Giving Time means more than Giving Money

21 Feb

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I’m about halfway through my 30 Days of Giving project, and having done some sort of giving each day – from volunteer time to monetary and goods donations – I can tell you that it’s a lot easier to give your money than it is to give your time. This premise applies to many things, not just charitable giving; in fact, parenting comes to mind, when sometimes parents find it easier to just buy their kids lots of stuff than actually spend time with them, which is far more valuable.

But I digress. Some may take issue with the title of this post, because let’s face it: Nonprofit organizations depend on money. Big money endowments. And I am not in any way belittling the value of that. In fact, in my experience the people who have huge amounts of money to donate, are often very involved in the nonprofits they support, often serving as board members and in other capacities. Money is the lifeblood that keeps nonprofits going. But for individuals, from the giver’s perspective – writing a check is a lot easier than giving your time to a cause. When you give your time, to anything, it says “I value this; it is important enough to me to give of myself.” Food for thought.

Here is where I chose to focus my giving over the past five days:

Me & Santosh, October 2010

Feb 17: I wrote a letter to Santosh, the boy in India whom I have helped sponsor and support since 2004 through The Miracle Foundation. He lived at the orphanage I volunteer at each year, and which I wrote about in my book, The Weight of Silence: Invisible Children of India. I was distressed in 2008 to learn that his father had taken him out of the orphanage and sent him a few hours away to work, at the age of 15. (Yes, kids living in orphanages often have parents; they are orphaned by poverty or abuse, not death). On my last visit to India in October/November 2010, I was delighted to be able to visit with Santosh and encourage him to return to school. I still keep up with him and try to support him. I sent him a letter with some photos we took and a few rupees.

Feb 18: Continuing my India theme, today I donated my time to volunteering for The Miracle Foundation. I wrote an article for an upcoming issue of their newsletter – you can subscribe to it here!

Feb 19: I write for a magazine out of Seattle called Outdoors NW. My editor and publisher there, Carolyn Price, will be participating in an event called The Big Climb on March 20, to raise money for The Leukemia & Lymphoma Society. The Big Climb is a stairclimb up the Columbia Center – the tallest skyscraper in downtown Seattle. Carolyn lost her nephew, Trevor, to leukemia in 2002 – he was 12 years old. “Trevor’s life touched many,” Carolyn says. “500 people show up at his memorial, which was on the baseball field where he played his games. It was covered on TV and the newspapers. Since that day, his town of Sammamish has awarded a Trevor E. Price Award to a young person who has demonstrated the traits that Trevor had: a good student-athlete and a friend to all, were just a couple of the criteria. They say you never get over a child’s death and my experience is that this is true.”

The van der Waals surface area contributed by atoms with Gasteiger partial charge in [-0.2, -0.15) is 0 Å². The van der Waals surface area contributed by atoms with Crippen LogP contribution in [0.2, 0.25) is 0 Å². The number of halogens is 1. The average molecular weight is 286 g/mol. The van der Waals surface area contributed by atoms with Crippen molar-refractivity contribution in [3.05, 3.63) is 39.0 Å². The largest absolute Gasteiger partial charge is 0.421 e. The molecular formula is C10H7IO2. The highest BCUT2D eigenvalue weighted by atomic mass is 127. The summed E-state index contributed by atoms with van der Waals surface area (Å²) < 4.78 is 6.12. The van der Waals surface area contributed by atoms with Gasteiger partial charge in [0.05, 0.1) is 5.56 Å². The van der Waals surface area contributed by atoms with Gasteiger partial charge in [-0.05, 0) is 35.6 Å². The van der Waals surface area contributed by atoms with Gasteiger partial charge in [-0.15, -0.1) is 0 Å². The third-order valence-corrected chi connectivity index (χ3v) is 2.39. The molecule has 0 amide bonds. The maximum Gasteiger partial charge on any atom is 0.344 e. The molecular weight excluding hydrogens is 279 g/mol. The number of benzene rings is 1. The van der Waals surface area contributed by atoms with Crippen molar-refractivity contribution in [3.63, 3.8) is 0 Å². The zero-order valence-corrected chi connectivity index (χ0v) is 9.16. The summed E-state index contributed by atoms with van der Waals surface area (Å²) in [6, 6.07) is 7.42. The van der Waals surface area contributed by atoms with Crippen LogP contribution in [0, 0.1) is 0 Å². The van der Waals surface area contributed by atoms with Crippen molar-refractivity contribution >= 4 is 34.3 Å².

Feb 20: I have been a longtime supporter and donor at Kiva, the brilliant microfinance organization that empowers individuals to lend to an entrepreneur across the globe. By combining microfinance with the internet, Kiva is creating a global community of people connected through lending. Every single penny of my Kiva loans have been paid back, and so today I reinvested my last loan payback, to Sok Phat of Cambodia. She lives with her family in Siem Reap province, known for its world-famous Angkor Wat temples and a place Keith and I visited last October. Sok wants to use the money so her husband, a motorcycle taxi driver, can purchase a new motorcycle. Keith and I took numerous cycle rickshaws to the temples, making friends with some guides who work hard for their living.

Feb 21: I donated 5 new children’s books to Austin Bat Cave, a nonprofit writing and tutoring center that connects a diverse population of young writers and learners with a vibrant community of adult volunteers in Austin.

Until next time!

One Response to “Giving Time means more than Giving Money”


  1. Giving Time means more than Giving Money | Philanthropy - February 27, 2011

    […] Giving Time means more than Giving Money ( […]

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